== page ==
A pacy, hard-working Brazilian striker with a keen eye for goal at Hoffenheim? No, it's not Roberto Firmino - but Joelinton, could well follow in his compatriot's footsteps under the guidance of Julian Nagelsmann.
Hoffenheim's front line was in need of a major revamp following the departures of Mark Uth and Serge Gnabry in July, as well as Sandro Wagner's January move to Bayern Munich. With that void to fill, it is telling that Nagelsmann set about bringing the 22-year-old back from a two-year loan spell in Austria with Rapid Vienna, rather than looking elsewhere for reinforcements.
Watch: Joelinton ready to live the Bundesliga dream
After all, Nagelsmann has earned a reputation as something of a player whisperer, a man able to tickle the very best out of his charges. Niklas Süle, Wagner and Kerem Demirbay all became full Germany internationals on his watch, the former duo even improving to such an extent that Bayern signed them – along with another Nagelsmann alumni, Sebastian Rudy.
Clearly, then, Joelinton must have something about him to have caught Nagelsmann's attention. "He's become a very good player," said the Hoffenheim tactician of the 6'1" forward the club signed to a five-year deal from Sport Recife in 2015. "He was always very talented but he's developed a lot during his time in Austria. He's a big guy and is awkward to defend against. He's very inquisitive and able to learn."
Watch: Roberto Firmino - Made in the Bundesliga
Like Firmino, who is four years his senior, Joelinton was born and raised in eastern Brazil, just a couple of hours from the port city of Recife. And as was the case with Firmino, he has needed some time to adjust to life and playing in Europe.
The Liverpool forward may be feared throughout world football now, but initially he took a while to get going after moving to Hoffenheim in January 2011 and did not score until his sixth league outing. Overall he made 74 Bundesliga appearances in his first two and a half seasons in Germany, managing 15 goals and seven assists in those formative years at the club.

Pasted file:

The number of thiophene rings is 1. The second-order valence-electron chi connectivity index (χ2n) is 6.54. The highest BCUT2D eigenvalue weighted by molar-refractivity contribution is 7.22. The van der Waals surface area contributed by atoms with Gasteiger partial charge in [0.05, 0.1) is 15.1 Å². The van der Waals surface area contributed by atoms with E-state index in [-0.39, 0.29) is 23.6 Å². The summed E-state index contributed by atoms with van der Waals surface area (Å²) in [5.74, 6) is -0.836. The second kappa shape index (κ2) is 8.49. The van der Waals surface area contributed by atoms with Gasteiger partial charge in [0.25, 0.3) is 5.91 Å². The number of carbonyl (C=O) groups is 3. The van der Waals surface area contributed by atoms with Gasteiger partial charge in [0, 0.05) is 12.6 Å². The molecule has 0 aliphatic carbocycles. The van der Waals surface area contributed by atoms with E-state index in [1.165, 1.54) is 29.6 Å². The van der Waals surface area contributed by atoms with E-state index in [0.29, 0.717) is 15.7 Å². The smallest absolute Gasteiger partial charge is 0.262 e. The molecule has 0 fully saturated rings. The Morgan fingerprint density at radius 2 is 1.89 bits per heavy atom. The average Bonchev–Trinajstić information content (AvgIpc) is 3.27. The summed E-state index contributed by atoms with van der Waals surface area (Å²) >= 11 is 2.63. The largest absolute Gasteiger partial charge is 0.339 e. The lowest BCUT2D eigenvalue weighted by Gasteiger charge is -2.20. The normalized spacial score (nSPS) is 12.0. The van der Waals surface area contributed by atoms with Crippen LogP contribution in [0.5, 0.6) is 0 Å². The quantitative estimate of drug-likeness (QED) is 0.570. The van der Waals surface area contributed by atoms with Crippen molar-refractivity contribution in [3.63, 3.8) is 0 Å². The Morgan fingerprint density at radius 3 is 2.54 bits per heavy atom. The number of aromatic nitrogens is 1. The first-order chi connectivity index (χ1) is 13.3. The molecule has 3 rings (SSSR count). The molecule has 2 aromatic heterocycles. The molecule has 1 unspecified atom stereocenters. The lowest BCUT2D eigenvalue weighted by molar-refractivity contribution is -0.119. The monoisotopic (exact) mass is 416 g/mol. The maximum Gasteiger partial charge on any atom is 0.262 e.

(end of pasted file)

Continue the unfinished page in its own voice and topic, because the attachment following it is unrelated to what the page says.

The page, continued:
By way of contrast, Joelinton, who, like Firmino plays more as a second striker, registered a similarly respectable return of 21 goals and nine assists in 79 competitive fixtures for Rapid.
Admittedly, the fact Firmino became a full Brazil international and exploded into form in 2015/16 - hitting 16 goals and 11 assists - is no guarantee Joelinton will follow suit, but the early evidence suggests he certainly has the potential to do so.
Joelinton served notice of his promise this season by hitting a hat-trick in a thumping 6-1 victory over Kaiserslautern in the DFB Cup first round. "I had two good years in Vienna but I'm happy to be back," he said afterwards. "I hope things continue like this."
He failed to find the target in subsequent Bundesliga matches against Bayern and Freiburg, but retains Nagelsmann's faith, having played the full 90 minutes in both assignments.
Furthermore, Joelinton's superior pass completion rate (81.1 per cent) compared to Firmino (74) and fellow strikers Adam Szalai (66.7 per cent) and Andrej Kramaric (80.5 per cent), and his ability to win challenges (47.4 per cent; Firmino 45.5 per cent, Szalai 39 per cent, Kramaric 42 per cent) underline the all-round threat he poses.
There is little doubt, then, that Joelinton has the right ingredients to shine in the Bundesliga. And having already won over Nagelsmann, it appears it will only be a matter of time before he moves out of Firmino's shadow and starts casting one of his own.